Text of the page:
Daily Archives: July 24, 2019

The government worker fired for liking Tupac’s music a little too much. A 6-year-old manager throws a great baseball tantrum. And “The Loudest Voice” on Showtime is terrific

There are just some stories that you never expect to be real. Stories that seem like they’re written by the staff of The Onion, or inside a TV writer’s room or something, because they couldn’t possibly have actually happened.

Stories like this, under this headline on SPIN magazine’s website: “66-Year-Old Iowa government official fired after asking 4,300 employees to celebrate Tupac’s birthday.”

I first heard about this on “Wait Wait Don’t Tell Me,” and it’s fantastic. Meet Jerry Foxhoven, the 66-year-old now-former director of Iowa’s Department of Human Services. He loves the late great rapper, Tupac Shakur.

According to the story, “his appreciation for the late great rapper, it seems, is not a passing fancy, nor a begrudging acknowledgement of a few good songs or poetic lines at the behest of a grandchild, but a feeling that permeates every corner of his life. It is within the realm of possibility, in fact, that Foxhoven lost his job with the Iowa government because he loved Tupac too much, and was a little overzealous about spreading the good word.”

Foxhoven’s love for the co-star of “Poetic Justice” knew no bounds; Iowa Governor Kim Reynolds reportedly instructed Foxhoven to resign on June 17, one work day after the sexagenarian sent an email to all 4,300 employees of the agency, informing them that Tupac’s birthday was happening over the weekend, and urging them to mark the day by listening to one of his songs.

How much did Foxhoven love Tupac? He hosted weekly “Tupac Fridays” to play his music in the office. He traded lyrics with employees and he marked his own 65th birthday with Shakur-themed cookies (pictured above), including ones decorated with the words “Thug life.”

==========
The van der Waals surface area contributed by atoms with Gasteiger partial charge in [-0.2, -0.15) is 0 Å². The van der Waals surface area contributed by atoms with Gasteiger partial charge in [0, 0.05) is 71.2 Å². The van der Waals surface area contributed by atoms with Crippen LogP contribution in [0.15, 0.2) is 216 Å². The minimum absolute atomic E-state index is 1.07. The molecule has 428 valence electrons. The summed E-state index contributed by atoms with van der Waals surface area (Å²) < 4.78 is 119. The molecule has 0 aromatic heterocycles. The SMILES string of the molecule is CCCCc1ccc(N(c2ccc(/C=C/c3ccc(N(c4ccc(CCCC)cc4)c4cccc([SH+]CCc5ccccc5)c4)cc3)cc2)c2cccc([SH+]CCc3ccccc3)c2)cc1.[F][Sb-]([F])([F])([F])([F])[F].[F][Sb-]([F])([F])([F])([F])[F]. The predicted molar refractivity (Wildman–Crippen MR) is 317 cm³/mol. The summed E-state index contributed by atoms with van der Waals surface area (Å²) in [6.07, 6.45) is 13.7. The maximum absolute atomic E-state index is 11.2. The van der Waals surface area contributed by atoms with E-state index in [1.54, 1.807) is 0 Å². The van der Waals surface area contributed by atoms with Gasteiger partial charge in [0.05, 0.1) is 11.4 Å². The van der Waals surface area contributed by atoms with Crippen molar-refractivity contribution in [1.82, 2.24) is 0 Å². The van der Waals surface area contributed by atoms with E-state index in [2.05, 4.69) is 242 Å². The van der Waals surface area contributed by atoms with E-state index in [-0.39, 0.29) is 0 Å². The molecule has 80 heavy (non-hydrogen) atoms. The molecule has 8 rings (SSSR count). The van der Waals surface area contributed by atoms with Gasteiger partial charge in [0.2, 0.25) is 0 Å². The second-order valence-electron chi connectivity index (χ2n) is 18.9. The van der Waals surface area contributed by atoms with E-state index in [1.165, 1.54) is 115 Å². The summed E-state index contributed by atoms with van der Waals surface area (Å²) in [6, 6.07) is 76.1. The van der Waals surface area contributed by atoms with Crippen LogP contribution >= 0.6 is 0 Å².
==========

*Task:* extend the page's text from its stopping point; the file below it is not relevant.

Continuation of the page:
The agency released 350 pages of emails with the words “Tupac” or “2Pac” sent to and from Foxhoven during his two-year tenure in response to an AP request.

My goodness Jerry! We all have musicians we love; as I type this in my home office I’ve got an autographed picture of Barry Manilow staring down at me. But you gotta know where to draw the line, my man!

Ah, ‘Pac. Gone so long, but in the office of the Iowa Dept. of Human Services, you are definitely not forgotten.

**Next up today, meet the Kalamazoo Growlers baseball team’s 6-year-old guest coach, Drake Livingston.

Drake, the son of a front-office exec for the minor league squad, got pretty upset at the home plate umpire last week over some calls.

So Drake threw a tantrum that would make Earl Weaver proud. This is great.


**Finally today, a few words about a new Showtime mini-series I’m getting sucked into. “The Loudest Voice,” is the story of the late Roger Ailes, the mastermind behind the creation and eventual powerhouse that is Fox News Network. Ailes, who died two years ago, was a famously combative, hard-headed ratings-obsessed man who used every dirty trick in the book, and hired insane talking heads like Sean Hannity and Glenn Beck, to position Fox as a major force in American politics.

Ailes was also a very famous sexual harrasser, a bully, and an all-around awful guy. Russell Crowe, almost unrecognizably, plays Ailes and four episodes in, he’s doing a hell of a job.

We see Ailes at his charming best, sweet-talking Rupert Murdoch before eventually screaming at him. We see how controlling Ailes could be, with his wife (Sienna Miller) or a young, blonde assistant who he psychologically and sexually torments for years.

The mini-series, with four episodes aired out of seven so far, is fabulously entertaining, even though we know how it ends (Ailes was finally fired by Murdoch after many, many women accused him of harrassment). We see the power of Fox grow after 9/11, and after Barack Obama is elected President as well, as they have their ultimate enemy target.

Crowe is brilliant here, as is the supporting cast. Really, really engrossing stuff, even if some of it is hard to watch. It’s on Showtime all month, with new episodes airing Sundays at 10.